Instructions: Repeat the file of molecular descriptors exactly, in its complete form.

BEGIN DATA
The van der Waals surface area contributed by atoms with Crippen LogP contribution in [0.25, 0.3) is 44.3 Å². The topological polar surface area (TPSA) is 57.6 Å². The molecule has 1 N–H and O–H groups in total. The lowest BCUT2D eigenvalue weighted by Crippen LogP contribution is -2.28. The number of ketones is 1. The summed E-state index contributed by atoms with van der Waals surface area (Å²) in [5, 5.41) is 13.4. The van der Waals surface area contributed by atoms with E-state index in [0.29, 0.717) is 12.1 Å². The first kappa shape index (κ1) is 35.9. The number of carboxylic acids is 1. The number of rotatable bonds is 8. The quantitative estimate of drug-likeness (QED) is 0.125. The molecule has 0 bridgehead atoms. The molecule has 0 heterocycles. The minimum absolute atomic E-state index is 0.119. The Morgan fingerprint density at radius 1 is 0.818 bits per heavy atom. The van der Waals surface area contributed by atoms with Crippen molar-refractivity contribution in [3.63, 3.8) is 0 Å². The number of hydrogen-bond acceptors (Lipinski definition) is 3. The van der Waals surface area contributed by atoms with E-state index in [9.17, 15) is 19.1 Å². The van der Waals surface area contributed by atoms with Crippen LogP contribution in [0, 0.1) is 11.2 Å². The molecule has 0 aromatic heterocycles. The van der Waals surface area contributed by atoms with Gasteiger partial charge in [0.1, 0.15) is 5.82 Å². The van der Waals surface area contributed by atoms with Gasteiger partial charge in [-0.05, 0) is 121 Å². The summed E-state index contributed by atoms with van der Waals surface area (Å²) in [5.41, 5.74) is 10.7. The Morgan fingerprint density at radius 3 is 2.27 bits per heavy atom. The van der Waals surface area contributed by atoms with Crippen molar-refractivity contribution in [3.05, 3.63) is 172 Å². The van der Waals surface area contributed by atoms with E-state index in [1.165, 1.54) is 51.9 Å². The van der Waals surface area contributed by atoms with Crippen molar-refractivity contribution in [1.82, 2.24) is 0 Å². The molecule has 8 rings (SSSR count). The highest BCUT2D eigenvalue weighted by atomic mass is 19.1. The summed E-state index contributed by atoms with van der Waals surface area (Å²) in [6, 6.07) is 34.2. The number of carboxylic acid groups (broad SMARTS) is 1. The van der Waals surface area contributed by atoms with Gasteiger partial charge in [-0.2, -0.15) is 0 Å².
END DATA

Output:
The van der Waals surface area contributed by atoms with Crippen LogP contribution in [0.25, 0.3) is 44.3 Å². The topological polar surface area (TPSA) is 57.6 Å². The molecule has 1 N–H and O–H groups in total. The lowest BCUT2D eigenvalue weighted by Crippen LogP contribution is -2.28. The number of ketones is 1. The summed E-state index contributed by atoms with van der Waals surface area (Å²) in [5, 5.41) is 13.4. The van der Waals surface area contributed by atoms with E-state index in [0.29, 0.717) is 12.1 Å². The first kappa shape index (κ1) is 35.9. The number of carboxylic acids is 1. The number of rotatable bonds is 8. The quantitative estimate of drug-likeness (QED) is 0.125. The molecule has 0 bridgehead atoms. The molecule has 0 heterocycles. The minimum absolute atomic E-state index is 0.119. The Morgan fingerprint density at radius 1 is 0.818 bits per heavy atom. The van der Waals surface area contributed by atoms with Crippen molar-refractivity contribution in [3.63, 3.8) is 0 Å². The number of hydrogen-bond acceptors (Lipinski definition) is 3. The van der Waals surface area contributed by atoms with E-state index in [9.17, 15) is 19.1 Å². The van der Waals surface area contributed by atoms with Crippen LogP contribution in [0, 0.1) is 11.2 Å². The molecule has 0 aromatic heterocycles. The van der Waals surface area contributed by atoms with Gasteiger partial charge in [0.1, 0.15) is 5.82 Å². The van der Waals surface area contributed by atoms with Gasteiger partial charge in [-0.05, 0) is 121 Å². The summed E-state index contributed by atoms with van der Waals surface area (Å²) in [5.41, 5.74) is 10.7. The Morgan fingerprint density at radius 3 is 2.27 bits per heavy atom. The van der Waals surface area contributed by atoms with Crippen molar-refractivity contribution in [3.05, 3.63) is 172 Å². The van der Waals surface area contributed by atoms with E-state index in [1.165, 1.54) is 51.9 Å². The van der Waals surface area contributed by atoms with Crippen molar-refractivity contribution in [1.82, 2.24) is 0 Å². The molecule has 8 rings (SSSR count). The highest BCUT2D eigenvalue weighted by atomic mass is 19.1. The summed E-state index contributed by atoms with van der Waals surface area (Å²) in [6, 6.07) is 34.2. The number of carboxylic acid groups (broad SMARTS) is 1. The van der Waals surface area contributed by atoms with Gasteiger partial charge in [-0.2, -0.15) is 0 Å².